Friday, 28 December 2012


My plan this year was to make myself write again, and to focus on submitting / sharing something each month to another website / blog or competition. Eventually the novelty of that wore off a bit, but I did keep writing, and have properly remembered how much I enjoy it. Need it in fact. Buoyed up on this little cloud of positive optimism, I fleetingly decided to make next years blog one of those 365 ones, where there's something new everyday. But then I remembered I still have to spend time with my family and go to work. "Maybe sometimes more than once a week" is my resolution. In many areas of life.

My wee personal highlights this year would be winning a signed copy of Meaning of Liff from John Lloyd for writing a new liff, having a story printed in the clockworks anthology, getting some Harry MacArthur material onto the comedy unit podcast Rough Cuts and getting to write a piece about Favourite Places for the Scottish Book Trust blog.

The most viewed piece on the blog though was my Wind in the Willows / War of the Worlds mashup. And my favourite search engine query which somehow brought someone or some robot to the page was "dog food murder".

But my absolute favourite things from this year were doing a story tweet for the awesome 3hundredand65 twitter graphic novel and working as part of the team on the Identity Graphic Novel project.

Kinga shinnen when it comes, and, at the years end, a final wee poem.

I am a casket of in jokes,
Of pot shards poorly glued.
A box filled with spent matches,
A subscription not renewed.

Blotting paper damp with ink,
Stained glass weathered back to sand.
Snow falling onto streams,
I am the ever open hand.

Saturday, 22 December 2012

Shocking Chillers

Earlier this year I contributed a text story to the smashing small press horror comic Hallowscream. Myself and Andy Lee have a strip in the Scary Christmas Special as well. The first two pages are below, you can read the rest this December via The Theatre of Terror.

It's based on a story I recorded a few Christmases ago. The strip will also appear in a slightly different format in next year's Tales of the Oak comic...
Here is Bjork's version of a traditional winter song about the Jolasveinar...

And quite frankly any excuse for my family tale of terrifying winter fun from last year...Santa's Little Werewolves....

I've been sharing festive and winter stories all month here and on the Tales of the Oak blog. It's my favourite time of year for writing and telling stories. But I'm actually supposed to be maybe possibly moving house this week, just in time for Christmas, and I've honestly run out of steam. Here's a well intentioned selection of links in place of anything else new this year, just in case yer still in the mood, and feel like gorging on wintery folktales, fables and festive fear.

Alice's Winter Wonderland Christmas

A tale of unease featuring Master Mariner Para Handy

A Christmas message from Councillor Harry Macarthur

Another comic strip of festive terror The Green Oak Trees

A lost chapter from Wind in the Willows in which badger and mole talk Mithraic worship.

Midwinter fables featuring robber wives, christmas present quests and scary rabbits.

My thoughts on the ancient practice of trying to ruin Christmas for everyone in Midwinterfestivusmas

Or if you'd rather not be bothered with all that sort of nonsense, here instead is a specially selected wee Christmas playlist of alternative classics. I picked them just for you.

Feliz navidad.

Thursday, 13 December 2012

Midwinter Fables - The Silver Snowflake

There once was a boy, a good boy, but a poor boy, and with winter celebrations approaching, he had no gift to give his mother, and no way of buying one.

He walked up onto the hills behind his village and watched the snow fall onto the trees and rooftops below, holding out his hand to catch the flakes as they fell.

And then a snowflake floated gently onto his hands…and did not melt. The boy waited, wondering if perhaps his hands were now to cold to warm the snow, but the snowflake did not melt. Gently, he picked it up between his fingers to look at it more closely; it was cold, but felt more like steel than snow. And it would not melt.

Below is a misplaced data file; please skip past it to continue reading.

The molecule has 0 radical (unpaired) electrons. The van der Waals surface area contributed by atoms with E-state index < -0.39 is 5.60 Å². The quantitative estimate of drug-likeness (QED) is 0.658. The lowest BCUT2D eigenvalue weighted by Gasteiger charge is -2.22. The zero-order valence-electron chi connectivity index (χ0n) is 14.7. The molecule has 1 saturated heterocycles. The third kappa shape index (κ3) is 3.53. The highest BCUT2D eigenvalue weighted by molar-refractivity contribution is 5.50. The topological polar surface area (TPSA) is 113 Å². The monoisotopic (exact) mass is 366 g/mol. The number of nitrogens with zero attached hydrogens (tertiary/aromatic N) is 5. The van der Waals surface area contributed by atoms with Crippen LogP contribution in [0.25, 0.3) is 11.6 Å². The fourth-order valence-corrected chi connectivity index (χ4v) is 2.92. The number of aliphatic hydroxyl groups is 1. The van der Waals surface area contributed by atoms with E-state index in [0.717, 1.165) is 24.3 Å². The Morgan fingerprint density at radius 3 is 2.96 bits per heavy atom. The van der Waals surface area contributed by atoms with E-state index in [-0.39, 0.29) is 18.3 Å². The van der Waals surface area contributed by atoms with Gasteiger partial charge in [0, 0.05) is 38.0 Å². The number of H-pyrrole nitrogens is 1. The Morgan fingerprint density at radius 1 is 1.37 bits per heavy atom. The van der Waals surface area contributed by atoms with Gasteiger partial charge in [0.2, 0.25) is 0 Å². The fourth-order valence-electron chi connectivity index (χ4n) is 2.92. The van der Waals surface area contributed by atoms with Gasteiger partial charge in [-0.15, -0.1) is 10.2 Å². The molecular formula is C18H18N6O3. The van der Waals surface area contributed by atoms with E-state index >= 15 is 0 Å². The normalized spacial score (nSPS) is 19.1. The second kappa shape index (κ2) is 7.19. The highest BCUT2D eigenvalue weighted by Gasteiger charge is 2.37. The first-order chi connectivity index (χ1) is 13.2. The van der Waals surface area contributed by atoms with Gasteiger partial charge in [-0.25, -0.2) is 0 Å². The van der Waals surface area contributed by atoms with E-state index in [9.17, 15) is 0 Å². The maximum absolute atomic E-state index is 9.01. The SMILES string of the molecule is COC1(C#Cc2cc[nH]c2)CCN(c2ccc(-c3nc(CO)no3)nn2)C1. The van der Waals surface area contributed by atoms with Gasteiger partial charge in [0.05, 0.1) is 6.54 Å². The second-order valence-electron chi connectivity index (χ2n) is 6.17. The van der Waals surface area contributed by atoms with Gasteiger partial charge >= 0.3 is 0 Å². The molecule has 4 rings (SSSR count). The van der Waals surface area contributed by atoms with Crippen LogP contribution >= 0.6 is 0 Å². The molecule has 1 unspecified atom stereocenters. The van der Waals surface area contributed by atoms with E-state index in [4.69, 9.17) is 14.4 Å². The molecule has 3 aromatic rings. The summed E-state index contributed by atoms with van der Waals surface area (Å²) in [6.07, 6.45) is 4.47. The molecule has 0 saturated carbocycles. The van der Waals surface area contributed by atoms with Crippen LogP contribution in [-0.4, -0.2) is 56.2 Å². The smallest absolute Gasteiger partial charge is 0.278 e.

The boy realised that he could give the snowflake to his mother as a gift, but now that he had the snowflake, he wondered if Wayland the Smith would be kind enough to hang it on a chain for him.

The boy went to see Wayland the Smith and showed him the silver snowflake.
“I’d like to give this to my mother as a gift.” he said “Could you hang it on a chain for me?”
“That’s a very nice snowflake.” said Wayland “I like how it doesn’t melt. Of course I could hang it on a chain. That would be one gold coin.”
“I have no money.” said the boy “Is there any way I could do some work for you to help pay?”
“Well,” said Wayland “You could run me an errand. Below the mountains, lives Rathsvith the Dwarf. And he has in his armoury a mighty hammer which I would very much like to have in my smithy. If you get him to give you the hammer, I will give you a chain for the snowflake.”

So the boy wandered up towards the mountains and then down the hidden ways into the caves beneath the world. And he found Rathsvith in his armoury, sharpening one of his axe blades.
“Hello Rathsvith.” said the boy “I’m on an errand from Wayland Smith who says that you have one of the finest hammers in the world…he would very much like that hammer for his smithy.”
“Hah!” said Rathsvith “I bet he would! And what would I get in return for this gift?”
“Well,” said the boy “is there anything I could help out with? I was once a Page and know my way around an armoury.”
“Hmmm.” said Rathsvith “I’ve no need of a Page Boy. But do you see that old treasure chest in the corner? That chest was given to me by my grandfather, but the key was stolen by a Selkie who now lives in the river. If you get me that key, I’ll give you my hammer.”

So the boy followed the cave streams out from under the mountains and down to the river. He stood by the rivers edge and called out to the Selkie (though he was careful not to stand too close as he knew how they liked to drag children down into the dark waters)
“Yes?” said the Selkie “What are you bothering me for?”
“Hello Selkie.” said the boy “I have just been speaking to Rathsvith the Dwarf and he was wondering if he could have the key for his grandfathers treasure chest back.”
“You mean this key?” said the Selkie, who was wearing it as a charm. “And why should I do that.”
“Well” said the boy..
“Come a little closer, I can’t hear you properly.” said the Selkie.
“No if it’s okay, I’ll just stay here thanks.” said the boy. “If you give me the key, maybe I could do something for you? But without coming any closer to the river.”
“Clever boy.” smiled the Selkie. “There was a song I used to sing, many years ago now, all the children loved my song. That song was stolen from me by the Banshee. I have no idea why, she has a terrible singing voice. If you get me my song back, I will give you the key.”